BAREBACK PORN: FANTASY OR RISK?

It’s a business strategy that dates back to as far as 1871. Let’s face it sex sells! Sexual or erotic imagery are very persuasive tools to sell products in an extremely competitive, money driven, world market. Music videos, TV programs, magazines and movies: popular culture thrives on boosting sales with sex. Porn on the other hand pretty much sells itself.

This year the New York Times Magazine ran a cover story titled Naked Capitalists: There’s No Business Like Porn Business. The author, Frank Rich, suggests that pornography is “no longer a sideshow to the mainstream…it is the mainstream… bigger than any of the major league sports and perhaps bigger than Hollywood,” he says.

Annual global sales are estimated at $10 billion to $14 billion. Men are the biggest supporters of this market and gay porno sales represent a disproportionately large segment, with one third and one-half, by some estimates. These days porn studios in South Africa are not unheard of – producing films with local is ‘lekker’ flair like Kwaai Naai.

A friend’s husband? In a group? In-front of the camera, behind the camera? Maybe at work or perhaps bareback? Porn operates on fantasy which allows us to “experience” the outer limits of our imaginations safely, with no risk. Repressed sexual desire is often lived out in fantasy and for a lot of men watching porn is a way of connecting to that part of the sexual self. That which is viewed as ‘taboo’ often plays a part in sexual fantasies and is often the subject matter for many a ‘loose’ (excuse the pun) and flimsy, porn film narrative. Different strokes for different folks, each with different reasons why certain themes or genres are a turn-on for them.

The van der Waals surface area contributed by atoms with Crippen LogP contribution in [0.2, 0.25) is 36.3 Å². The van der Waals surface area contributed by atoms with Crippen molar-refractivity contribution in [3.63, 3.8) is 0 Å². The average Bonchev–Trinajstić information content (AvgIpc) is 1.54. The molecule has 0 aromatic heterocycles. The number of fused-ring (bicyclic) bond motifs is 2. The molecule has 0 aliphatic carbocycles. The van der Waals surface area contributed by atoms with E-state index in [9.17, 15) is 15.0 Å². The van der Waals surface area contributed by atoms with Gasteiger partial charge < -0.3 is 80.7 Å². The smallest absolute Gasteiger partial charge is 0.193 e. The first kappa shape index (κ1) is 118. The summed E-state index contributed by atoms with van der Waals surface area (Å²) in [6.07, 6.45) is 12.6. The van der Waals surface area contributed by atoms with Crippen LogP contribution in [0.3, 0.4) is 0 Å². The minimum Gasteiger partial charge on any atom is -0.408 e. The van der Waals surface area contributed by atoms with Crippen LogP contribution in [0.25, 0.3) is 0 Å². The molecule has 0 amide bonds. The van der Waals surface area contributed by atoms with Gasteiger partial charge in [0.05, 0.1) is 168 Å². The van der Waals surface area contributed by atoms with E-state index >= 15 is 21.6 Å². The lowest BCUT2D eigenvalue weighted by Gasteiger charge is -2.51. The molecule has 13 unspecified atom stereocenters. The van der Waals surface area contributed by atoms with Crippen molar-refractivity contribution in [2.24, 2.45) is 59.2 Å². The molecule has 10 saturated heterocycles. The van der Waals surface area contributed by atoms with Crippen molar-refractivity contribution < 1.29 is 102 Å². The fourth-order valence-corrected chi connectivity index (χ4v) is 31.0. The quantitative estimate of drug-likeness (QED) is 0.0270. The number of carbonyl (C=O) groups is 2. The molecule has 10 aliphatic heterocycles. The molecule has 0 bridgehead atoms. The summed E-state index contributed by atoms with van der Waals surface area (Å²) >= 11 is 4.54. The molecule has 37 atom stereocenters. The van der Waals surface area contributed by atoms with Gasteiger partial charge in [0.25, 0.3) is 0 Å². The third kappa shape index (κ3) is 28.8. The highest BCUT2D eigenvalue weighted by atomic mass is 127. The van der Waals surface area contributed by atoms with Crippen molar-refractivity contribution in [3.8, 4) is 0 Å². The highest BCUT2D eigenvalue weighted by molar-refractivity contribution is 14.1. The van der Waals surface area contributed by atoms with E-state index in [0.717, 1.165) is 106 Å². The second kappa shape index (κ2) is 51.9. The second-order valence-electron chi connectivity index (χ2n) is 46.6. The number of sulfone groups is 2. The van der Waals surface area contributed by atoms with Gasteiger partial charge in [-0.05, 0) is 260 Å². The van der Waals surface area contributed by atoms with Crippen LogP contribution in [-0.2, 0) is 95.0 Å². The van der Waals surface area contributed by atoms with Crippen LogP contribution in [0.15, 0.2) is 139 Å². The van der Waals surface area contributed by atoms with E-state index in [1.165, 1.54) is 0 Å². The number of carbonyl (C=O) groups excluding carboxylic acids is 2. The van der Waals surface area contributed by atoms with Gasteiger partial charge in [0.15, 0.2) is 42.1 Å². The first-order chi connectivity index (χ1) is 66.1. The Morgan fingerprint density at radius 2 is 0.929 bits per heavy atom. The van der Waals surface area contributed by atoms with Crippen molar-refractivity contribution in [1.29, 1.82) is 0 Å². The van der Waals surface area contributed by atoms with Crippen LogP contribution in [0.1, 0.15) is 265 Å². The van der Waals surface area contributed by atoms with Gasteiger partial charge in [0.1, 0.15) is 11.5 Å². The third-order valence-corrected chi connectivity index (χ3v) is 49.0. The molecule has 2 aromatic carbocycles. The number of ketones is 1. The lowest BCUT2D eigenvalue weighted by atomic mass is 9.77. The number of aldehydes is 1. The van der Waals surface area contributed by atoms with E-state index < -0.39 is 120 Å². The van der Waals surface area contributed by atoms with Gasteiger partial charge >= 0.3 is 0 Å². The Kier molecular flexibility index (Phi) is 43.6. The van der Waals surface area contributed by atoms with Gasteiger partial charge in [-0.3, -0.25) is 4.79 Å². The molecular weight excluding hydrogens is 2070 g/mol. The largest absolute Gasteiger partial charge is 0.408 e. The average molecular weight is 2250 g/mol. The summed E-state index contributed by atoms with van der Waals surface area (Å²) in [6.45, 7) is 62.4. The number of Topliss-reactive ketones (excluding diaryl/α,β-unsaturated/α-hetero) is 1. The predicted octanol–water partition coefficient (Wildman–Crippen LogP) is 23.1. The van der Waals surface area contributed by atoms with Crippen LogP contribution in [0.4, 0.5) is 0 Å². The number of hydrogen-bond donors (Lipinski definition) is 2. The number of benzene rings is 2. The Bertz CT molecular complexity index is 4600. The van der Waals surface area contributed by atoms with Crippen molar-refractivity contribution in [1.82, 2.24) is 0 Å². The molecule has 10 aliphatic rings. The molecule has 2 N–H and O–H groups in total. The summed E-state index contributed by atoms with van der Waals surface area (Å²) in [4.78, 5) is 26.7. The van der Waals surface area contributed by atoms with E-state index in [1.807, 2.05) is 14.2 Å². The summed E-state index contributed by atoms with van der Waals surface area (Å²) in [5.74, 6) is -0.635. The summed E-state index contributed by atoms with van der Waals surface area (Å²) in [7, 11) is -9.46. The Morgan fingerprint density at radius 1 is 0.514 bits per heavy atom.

Bareback porn is one of the bestselling genres in gay porn today. In bathhouses and gay saunas, the showing of bareback sex films is a favourite too. The Rec Room in Randburg, Johannesburg has a strong policy against the showing of bareback porn as they feel bareback porn encourages and eroticises high-risk sex on the perceptions of men who have sex with men (MSM). As a society bombarded with HIV messaging and condom usage, watching bareback sex could be a way to escape those realities and tap into that primal sexual state. The question is: At what point does fantasy and behaviour in reality meet?